Life after Insurgency: Reintegration of Colombian Ex-Combatants after the 2016 Peace Agreement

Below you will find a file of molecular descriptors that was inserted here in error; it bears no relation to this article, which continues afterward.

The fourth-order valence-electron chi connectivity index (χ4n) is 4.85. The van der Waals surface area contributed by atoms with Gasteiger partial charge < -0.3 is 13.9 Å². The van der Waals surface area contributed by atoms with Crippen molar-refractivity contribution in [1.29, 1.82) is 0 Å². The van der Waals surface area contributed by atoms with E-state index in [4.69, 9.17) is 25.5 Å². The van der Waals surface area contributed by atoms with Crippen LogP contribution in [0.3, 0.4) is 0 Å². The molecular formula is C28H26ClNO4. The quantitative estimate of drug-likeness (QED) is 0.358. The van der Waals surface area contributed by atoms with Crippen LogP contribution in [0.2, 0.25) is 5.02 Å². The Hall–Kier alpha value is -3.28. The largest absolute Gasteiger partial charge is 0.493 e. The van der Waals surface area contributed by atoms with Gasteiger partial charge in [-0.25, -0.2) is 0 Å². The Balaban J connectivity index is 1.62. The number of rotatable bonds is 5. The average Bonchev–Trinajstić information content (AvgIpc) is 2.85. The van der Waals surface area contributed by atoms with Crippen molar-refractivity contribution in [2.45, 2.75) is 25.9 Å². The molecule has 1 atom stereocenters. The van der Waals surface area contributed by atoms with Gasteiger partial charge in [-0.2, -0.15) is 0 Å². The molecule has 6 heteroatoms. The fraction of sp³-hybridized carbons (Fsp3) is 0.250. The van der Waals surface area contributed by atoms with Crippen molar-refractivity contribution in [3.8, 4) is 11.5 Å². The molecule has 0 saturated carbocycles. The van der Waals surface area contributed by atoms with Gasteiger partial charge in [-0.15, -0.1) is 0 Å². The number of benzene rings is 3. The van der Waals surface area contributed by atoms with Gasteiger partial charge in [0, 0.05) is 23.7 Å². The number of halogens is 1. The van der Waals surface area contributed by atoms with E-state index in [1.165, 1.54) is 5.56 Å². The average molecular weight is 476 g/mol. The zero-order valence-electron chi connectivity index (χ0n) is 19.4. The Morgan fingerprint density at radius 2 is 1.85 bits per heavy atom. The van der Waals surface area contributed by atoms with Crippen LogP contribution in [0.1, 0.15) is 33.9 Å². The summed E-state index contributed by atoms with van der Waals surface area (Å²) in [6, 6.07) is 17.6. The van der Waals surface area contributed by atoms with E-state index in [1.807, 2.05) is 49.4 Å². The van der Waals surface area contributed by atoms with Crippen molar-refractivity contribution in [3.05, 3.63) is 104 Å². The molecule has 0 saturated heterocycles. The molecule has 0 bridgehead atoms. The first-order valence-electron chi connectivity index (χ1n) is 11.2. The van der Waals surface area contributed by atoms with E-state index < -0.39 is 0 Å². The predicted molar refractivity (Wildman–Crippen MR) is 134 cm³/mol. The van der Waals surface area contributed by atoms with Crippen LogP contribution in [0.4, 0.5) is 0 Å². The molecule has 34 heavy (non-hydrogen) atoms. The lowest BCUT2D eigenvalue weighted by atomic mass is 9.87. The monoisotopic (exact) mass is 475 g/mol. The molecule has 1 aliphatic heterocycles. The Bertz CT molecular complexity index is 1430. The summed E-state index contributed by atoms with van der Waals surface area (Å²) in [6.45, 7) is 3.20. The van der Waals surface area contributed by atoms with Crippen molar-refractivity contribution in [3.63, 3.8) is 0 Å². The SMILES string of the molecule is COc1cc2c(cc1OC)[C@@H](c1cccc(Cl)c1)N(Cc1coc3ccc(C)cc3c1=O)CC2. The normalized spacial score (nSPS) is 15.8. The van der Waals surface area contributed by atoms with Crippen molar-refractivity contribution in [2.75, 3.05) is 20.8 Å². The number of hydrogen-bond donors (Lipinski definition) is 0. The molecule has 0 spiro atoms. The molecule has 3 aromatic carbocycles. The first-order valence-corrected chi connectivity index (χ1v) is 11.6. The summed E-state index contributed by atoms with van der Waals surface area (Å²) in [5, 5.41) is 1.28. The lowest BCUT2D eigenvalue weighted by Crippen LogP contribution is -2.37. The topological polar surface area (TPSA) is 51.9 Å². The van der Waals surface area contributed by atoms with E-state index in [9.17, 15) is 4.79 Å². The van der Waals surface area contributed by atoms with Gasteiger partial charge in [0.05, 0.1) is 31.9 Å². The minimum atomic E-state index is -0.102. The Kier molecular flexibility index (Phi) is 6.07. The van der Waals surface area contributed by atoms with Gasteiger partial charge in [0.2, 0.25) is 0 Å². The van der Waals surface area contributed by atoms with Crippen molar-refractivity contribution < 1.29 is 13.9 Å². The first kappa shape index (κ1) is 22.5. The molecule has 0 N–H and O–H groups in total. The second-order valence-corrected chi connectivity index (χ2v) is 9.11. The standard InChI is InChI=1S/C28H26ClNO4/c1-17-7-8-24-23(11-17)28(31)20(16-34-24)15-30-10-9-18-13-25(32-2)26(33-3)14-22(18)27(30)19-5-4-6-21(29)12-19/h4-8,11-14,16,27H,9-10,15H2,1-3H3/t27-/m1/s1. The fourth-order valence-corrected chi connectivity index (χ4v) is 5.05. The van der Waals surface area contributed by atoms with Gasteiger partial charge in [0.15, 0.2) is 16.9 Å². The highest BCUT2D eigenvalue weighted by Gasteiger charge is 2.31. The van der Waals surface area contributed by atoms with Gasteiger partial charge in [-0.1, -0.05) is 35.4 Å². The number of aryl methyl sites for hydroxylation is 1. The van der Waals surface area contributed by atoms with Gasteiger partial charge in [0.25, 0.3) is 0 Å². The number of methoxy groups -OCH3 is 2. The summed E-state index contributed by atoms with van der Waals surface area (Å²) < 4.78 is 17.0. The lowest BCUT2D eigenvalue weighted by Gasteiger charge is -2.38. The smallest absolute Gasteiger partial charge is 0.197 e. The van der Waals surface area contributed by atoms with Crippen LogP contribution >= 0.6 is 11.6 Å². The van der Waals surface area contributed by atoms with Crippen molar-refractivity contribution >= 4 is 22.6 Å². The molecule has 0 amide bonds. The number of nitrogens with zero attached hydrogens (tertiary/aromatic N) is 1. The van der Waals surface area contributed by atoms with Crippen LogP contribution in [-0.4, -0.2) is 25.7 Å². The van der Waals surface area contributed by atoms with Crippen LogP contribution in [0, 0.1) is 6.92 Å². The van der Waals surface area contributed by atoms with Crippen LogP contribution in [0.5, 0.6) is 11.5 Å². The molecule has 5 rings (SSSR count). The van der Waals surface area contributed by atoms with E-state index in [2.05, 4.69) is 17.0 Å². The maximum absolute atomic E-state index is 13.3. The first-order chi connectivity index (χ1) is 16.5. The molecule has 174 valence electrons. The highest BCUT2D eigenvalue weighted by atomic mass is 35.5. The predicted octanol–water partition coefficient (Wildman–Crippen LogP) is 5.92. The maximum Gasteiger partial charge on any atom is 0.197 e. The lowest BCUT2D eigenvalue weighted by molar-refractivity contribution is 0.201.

The 2016 peace agreement between the Colombian government and the Revolutionary Armed Forces of Colombia (FARC) brought thousands of combatants to the cusp of civilian life and their full political, social and economic reintegration is a key determinant of post-conflict stabilisation and future peace negotiations. Succinctly defined as the process by which former combatants gain civilian status and sustainable livelihoods, reintegration is often criticised for its overblown expectations and unclear ends and has been considered, among experts, as the most problematic post-conflict endeavour. By approaching reintegration exclusively from a top-down perspective and focusing excessively on assessing programmes based on externally imposed criteria, the meaning and content of sustainable reintegration from the standpoint of the ex-combatants have remained largely under-researched. Hence, the proposed research aims to offer a nuanced approach to the study of reintegration, which focuses on lived experiences rather than programmatic ends. It also aims to explore reintegration, not as an external intervention, but rather as a set of processes embedded within the lived experiences of ex-combatants and their communities. More specifically, the project will enquire what ‘reintegrating into society’ means for the ex-FARC guerrillas in one of the 26 reintegration areas of rural Colombia and how this notion relates to other complex post-conflict accommodation processes. Methodologically, the project will privilege life history inquiry in order to explore the role that human agency, political ideology, and social relations play in the ex-FARC’s reintegration experience. Life histories will be complemented by observations and in-depth interviews with community members, ex-combatants’ relatives, and practitioners. This research aims to make an original contribution to existing studies on reintegration, conflict resolution, post-conflict violence, political transitions, and peacebuilding.